iGEM Yale


Freezing Tolerance in E. coli
  • To assess cryoprotection, serial dilutions of induced and uninduced RiAFP culture were plated on LB agar plates. Cultures were then frozen at -20oC overnight, diluted once more, and plated again for a cell viability count. Relative freezing tolerance was calculated by determining number of viable cells before and after freezing. Protein expression was induced by overnight exposure to 0.5mM IPTG at 20oC. Induction of RiAFP expression leads to significantly greater survivability than vector and uninduced controls. Uninduced controls also exhibit increased survivability, likely due to leaky expression. T-test analyses (P < 0.05) indicate that the differences in survival rates between transgenic strains are statistically significant.

  • Figure 1: E. coli expressing RiAFP show freeze resistance. The data are expressed as mean values (+/- standard deviation) of three biological replicates.
Ice Recrystallization Inhibition Assays
  • A modified splat assay was used to visualize ice recrystallization inhibition (Smallwood, et al 1999). 7uL of a 30% sucrose solution containing a known concentration of sample was sandwiched between two sterile glass slides. Excess liquid was removed, and the slides were sealed with epoxy. The sandwich was placed into a heptane bath cooled by liquid N¬2 for 30 seconds. The sealed samples were placed in a -10oC freezer and imaged at various time intervals. Samples were transferred to a Nikon multi-functional optical microscope on a super-cooled NaCl ice bed and imaged using a plane polarized filter and imaged at 50x unless otherwise noted. For control samples, varying the BSA concentration from 1mg/mL to 10mg/mL did not affect crystal size.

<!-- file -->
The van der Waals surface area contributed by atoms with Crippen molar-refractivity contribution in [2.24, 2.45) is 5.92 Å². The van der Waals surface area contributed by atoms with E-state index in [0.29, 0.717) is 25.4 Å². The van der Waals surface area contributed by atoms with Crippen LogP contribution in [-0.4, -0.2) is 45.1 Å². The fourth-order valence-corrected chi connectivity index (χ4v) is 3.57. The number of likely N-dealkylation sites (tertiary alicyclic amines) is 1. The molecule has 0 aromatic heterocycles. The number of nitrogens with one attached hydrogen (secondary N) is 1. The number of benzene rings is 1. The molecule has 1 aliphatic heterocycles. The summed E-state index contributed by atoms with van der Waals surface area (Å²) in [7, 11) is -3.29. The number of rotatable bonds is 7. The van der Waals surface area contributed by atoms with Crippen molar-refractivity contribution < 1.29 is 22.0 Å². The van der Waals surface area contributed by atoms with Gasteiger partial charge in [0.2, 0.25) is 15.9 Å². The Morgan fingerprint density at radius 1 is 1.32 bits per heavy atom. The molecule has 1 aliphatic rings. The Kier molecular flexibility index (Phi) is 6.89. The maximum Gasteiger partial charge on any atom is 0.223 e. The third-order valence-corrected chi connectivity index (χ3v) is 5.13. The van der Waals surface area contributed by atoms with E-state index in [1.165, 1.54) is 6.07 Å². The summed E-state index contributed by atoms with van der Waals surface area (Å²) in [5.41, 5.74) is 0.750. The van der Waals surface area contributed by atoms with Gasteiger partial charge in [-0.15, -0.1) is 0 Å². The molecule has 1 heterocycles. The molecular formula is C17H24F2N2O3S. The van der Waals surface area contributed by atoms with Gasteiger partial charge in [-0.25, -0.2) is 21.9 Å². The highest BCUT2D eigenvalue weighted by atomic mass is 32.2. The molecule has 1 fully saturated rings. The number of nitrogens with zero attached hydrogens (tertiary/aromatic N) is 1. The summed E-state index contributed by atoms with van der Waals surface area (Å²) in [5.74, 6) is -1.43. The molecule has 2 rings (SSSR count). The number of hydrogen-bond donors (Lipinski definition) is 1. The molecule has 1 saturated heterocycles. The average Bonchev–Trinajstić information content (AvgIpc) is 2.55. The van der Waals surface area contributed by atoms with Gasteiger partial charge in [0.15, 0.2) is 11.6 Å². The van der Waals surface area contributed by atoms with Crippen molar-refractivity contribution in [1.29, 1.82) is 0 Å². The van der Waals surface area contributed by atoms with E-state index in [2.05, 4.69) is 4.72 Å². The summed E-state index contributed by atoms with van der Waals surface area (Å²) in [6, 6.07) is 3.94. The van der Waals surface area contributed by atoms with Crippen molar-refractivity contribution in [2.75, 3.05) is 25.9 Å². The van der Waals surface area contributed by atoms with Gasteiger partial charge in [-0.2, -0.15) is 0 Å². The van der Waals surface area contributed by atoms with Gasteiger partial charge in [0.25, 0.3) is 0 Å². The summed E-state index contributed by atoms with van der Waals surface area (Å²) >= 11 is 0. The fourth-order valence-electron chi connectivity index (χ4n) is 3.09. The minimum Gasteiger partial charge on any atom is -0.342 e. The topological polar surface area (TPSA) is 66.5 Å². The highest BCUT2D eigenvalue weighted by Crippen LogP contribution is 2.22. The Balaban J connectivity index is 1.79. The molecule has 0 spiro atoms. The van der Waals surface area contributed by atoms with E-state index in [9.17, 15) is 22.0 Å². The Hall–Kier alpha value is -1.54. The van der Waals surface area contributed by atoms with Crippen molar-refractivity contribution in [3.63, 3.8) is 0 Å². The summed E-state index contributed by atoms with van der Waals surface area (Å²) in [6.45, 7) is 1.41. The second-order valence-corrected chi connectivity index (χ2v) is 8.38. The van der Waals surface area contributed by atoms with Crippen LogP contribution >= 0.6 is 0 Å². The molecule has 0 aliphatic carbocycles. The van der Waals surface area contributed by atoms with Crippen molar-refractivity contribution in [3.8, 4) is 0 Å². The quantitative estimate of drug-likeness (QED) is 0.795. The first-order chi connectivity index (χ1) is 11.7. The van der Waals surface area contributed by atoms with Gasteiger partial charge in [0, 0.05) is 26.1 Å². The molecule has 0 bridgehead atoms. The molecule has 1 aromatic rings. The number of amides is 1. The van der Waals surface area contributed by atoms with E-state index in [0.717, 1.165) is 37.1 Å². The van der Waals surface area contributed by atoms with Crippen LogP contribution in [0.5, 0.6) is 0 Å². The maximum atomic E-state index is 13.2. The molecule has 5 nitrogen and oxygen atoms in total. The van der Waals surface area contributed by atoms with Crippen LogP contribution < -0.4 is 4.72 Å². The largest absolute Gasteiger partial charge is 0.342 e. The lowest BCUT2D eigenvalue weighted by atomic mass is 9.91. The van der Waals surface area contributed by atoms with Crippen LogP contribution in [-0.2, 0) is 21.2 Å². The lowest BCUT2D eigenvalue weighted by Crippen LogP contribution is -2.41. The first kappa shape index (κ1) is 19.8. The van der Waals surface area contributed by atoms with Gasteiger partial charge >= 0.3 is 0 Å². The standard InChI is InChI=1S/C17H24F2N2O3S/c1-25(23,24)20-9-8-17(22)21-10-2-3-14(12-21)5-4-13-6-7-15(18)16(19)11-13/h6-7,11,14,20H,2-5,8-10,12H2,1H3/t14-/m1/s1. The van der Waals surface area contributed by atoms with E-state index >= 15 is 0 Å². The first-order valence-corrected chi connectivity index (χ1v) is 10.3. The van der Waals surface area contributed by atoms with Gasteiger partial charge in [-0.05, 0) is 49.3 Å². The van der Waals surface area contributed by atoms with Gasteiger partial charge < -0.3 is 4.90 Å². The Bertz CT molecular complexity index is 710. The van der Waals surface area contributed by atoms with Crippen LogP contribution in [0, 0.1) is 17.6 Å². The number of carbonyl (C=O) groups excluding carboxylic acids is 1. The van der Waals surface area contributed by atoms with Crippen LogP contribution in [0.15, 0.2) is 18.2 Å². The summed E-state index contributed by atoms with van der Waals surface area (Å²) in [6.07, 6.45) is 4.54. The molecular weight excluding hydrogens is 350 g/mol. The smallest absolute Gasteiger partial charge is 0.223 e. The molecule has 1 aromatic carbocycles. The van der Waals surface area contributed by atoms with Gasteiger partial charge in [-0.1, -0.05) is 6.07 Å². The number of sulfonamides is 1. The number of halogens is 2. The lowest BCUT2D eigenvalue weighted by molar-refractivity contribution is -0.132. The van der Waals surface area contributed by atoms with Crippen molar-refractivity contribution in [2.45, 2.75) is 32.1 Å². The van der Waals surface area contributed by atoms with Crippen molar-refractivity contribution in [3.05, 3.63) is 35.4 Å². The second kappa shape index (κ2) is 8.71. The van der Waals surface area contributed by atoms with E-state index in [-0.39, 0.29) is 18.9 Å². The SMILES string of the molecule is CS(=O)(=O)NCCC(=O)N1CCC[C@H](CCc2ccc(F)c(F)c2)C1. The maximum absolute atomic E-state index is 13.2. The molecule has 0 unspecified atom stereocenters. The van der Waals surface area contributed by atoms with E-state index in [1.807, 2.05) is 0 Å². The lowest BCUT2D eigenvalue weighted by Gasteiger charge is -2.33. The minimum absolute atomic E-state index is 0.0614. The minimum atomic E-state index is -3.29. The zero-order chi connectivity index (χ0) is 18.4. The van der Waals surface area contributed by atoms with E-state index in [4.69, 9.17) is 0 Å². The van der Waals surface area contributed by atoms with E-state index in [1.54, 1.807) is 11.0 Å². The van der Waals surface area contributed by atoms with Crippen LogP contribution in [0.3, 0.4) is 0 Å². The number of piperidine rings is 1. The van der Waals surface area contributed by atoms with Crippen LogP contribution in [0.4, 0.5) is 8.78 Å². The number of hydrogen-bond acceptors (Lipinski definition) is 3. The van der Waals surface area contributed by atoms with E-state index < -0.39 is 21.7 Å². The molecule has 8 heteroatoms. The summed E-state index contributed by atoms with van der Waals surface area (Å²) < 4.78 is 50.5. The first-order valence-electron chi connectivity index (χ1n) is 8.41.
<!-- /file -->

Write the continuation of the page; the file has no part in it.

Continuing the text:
• Figure 2: Splat assay shows concentration dependent inhibition of ice recrystallization. Ice recrystallization was allowed to take place for five hours at -10oC before imaging.

    Figure 3: Splat assay shows concentration dependent inhibition of ice recrystallization. Ice recrystallization was allowed to take place for twelve hours at -10oC before imaging
  • A modified capillary assay was also used to study recrystallization inhibition. Samples were loaded into 1mm diameter glass wells using 10ul of sample. The wells were sealed with a glass cover slip and were snap frozen in liquid N2, ensuring that the sample did not contact the liquid N2. The samples were incubated at -10oC for varying time periods and visualized using a Nikon optical microscope.

  • Figure 4: Capillary assay indicates that RiAFP inhibits ice recrystallization formation in a concentration-dependent manner. Recrystallization took place at -10¬oC for one hour.
  • Before we obtained purified protein, we conducted preliminary experiments of ice recrystallization inhibition comparing cell lysate to lysis buffer controls. Although this is not an perfectly controlled experiment, as there is background from other proteins in the “juice”, we were still able to see recrystallization inhibition. Of course, the assay using purified protein is a much better experiment.

Post-freezing Survivability in C. elegans